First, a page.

Gunman who killed deputy and 2nd man in Modesto is presumed dead
UPDATE, Apr 13, 2012 (The Modesto Bee - McClatchy-Tribune Information Services via COMTEX) --
8:10 a.m. Investigators are waiting for clearance from fire officials so they can enter what's left of the home that was destroyed by fire overnight. A man who gunned down a sheriff's deputy and another man yesterday had holed up inside the apartment on Chrysler Drive.
Modesto Police officer told KCRA TV in a live broadcast just after 8 a.m. that police expected they'd gain access to the home "within the next six to eight hours."
UPDATE -- 6:55 a.m. At dawn, fire crews were mopping up hot spots in the home on Chrysler Drive that caught fire and was badly damaged overnight. A gunman who killed a sheriff's deputy and another man there Thursday morning had holed up and a long standoff ensued. Sheriff Adam Christianson said the gunman is presumed dead in the rubble.
UPDATE -- 6:20 a.m. A sheriff's deputy and another man trying to serve an eviction notice at an apartment complex were shot dead Thursday by a man who holed up and began a long standoff. A raging fire broke out at the home, and as dawn approached today it was presumed the suspect was dead.
Early today, Stanislaus County Sheriff Adam Christianson said authorities planned to search for the gunman's remains.
"We exhausted every option to try to get the suspect to surrender," Christianson said.
The home was ravaged by the fire, which broke out before 10 p.m. Reporters and photographers were not allowed to get close enough to see how bad the damage was.
The sheriff said everyone living in or near the building had been evacuated, so the fire didn't put anyone's life in danger.
Unknown as of 6 a.m. were the identity of the suspect and the name of his second victim. On Thursday evening, Christianson identified the sheriff's deputy killed as Robert Paris.
Christianson said Deputy Paris was a person who loved serving his community. "He paid the ultimate price for protecting and serving our community."
He said his thoughts were also with the family of the other man who was killed.
A sheriff's deputy and another man trying to serve an eviction notice at an apartment complex were shot dead Thursday morning by a man who holed up and began a 12-hour standoff, surrounded by a battalion of SWAT teams. Later, a raging fire broke out at the home.
About 9:45 p.m., a fire official said reported a fire on the second floor. By 10:20, flames were leaping into the air and were visible from down the street. Because of the threat posed by the suspect, firefighters could not approach the building. Instead, they used a high-pressure hose from a ladder truck.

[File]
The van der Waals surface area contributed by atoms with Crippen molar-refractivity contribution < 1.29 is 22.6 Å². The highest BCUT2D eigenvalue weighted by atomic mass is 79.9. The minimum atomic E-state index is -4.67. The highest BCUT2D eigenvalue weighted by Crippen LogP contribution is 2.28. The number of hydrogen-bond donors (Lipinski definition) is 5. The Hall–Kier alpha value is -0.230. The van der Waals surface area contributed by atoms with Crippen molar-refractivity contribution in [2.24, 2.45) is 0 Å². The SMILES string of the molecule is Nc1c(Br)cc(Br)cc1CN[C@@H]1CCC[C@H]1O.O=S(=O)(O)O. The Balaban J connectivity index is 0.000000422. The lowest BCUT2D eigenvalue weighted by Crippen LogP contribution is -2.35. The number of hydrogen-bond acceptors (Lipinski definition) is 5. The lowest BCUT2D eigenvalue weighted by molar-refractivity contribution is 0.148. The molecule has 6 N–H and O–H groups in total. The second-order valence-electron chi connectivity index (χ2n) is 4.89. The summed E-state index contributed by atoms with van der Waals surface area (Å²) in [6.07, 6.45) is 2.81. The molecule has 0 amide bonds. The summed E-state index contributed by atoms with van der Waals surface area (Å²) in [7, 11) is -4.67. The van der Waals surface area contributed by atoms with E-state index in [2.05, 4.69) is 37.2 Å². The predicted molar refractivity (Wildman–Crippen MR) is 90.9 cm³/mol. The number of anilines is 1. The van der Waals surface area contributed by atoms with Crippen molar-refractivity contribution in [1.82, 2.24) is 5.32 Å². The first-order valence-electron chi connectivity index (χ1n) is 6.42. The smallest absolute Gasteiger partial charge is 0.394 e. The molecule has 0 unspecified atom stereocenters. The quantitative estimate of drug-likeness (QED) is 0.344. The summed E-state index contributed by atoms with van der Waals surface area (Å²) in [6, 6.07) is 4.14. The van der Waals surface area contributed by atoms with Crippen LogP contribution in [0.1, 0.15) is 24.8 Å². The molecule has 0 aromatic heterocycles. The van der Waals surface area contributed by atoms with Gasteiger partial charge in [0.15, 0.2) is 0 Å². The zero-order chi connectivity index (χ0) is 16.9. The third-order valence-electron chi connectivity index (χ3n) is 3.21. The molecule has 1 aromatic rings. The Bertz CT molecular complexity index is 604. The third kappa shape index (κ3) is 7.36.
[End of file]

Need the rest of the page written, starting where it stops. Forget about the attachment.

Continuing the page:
The suspect was believed to be on the first floor. It was not clear how the fire began, but Stanislaus County Sheriff Adam Christianson acknowledged that a combination of flash-bang devices and tear gas could have been responsible.
About 8:45 p.m., six SWAT officers rushed toward the apartment. Sharp bangs from concussive devices were heard for more than an hour. Officers used loudspeakers to communicate with a man they called "Jimmy," asking him to "pick up the phone" and assuring him he would not be harmed.
No one came out.
Earlier in the day, officers broke the windows of the apartment with bean bags, then shot tear gas into the unit.
The standoff began about 11 a.m., right after the shootings. Law enforcement from throughout the region responded and helped to evacuate the neighborhood.
About 6:30 p.m., the Stanislaus County Sheriff's Department identified the deputy killed as Robert Paris, 53, a 16-year veteran. The other victim's name was being withheld pending notification of his relatives.
A man who lives nearby the shooting site and did not give his name said the deputy and the man with him apparently were drilling through the lock on the apartment door in the 2100 block of Chrysler Drive when the suspect fired at them from inside.
Yemen Zokari and Steven Gasterlum, who said they live two doors down from the suspect, heard shots and saw two men on the ground, one on his stomach and the other on his back.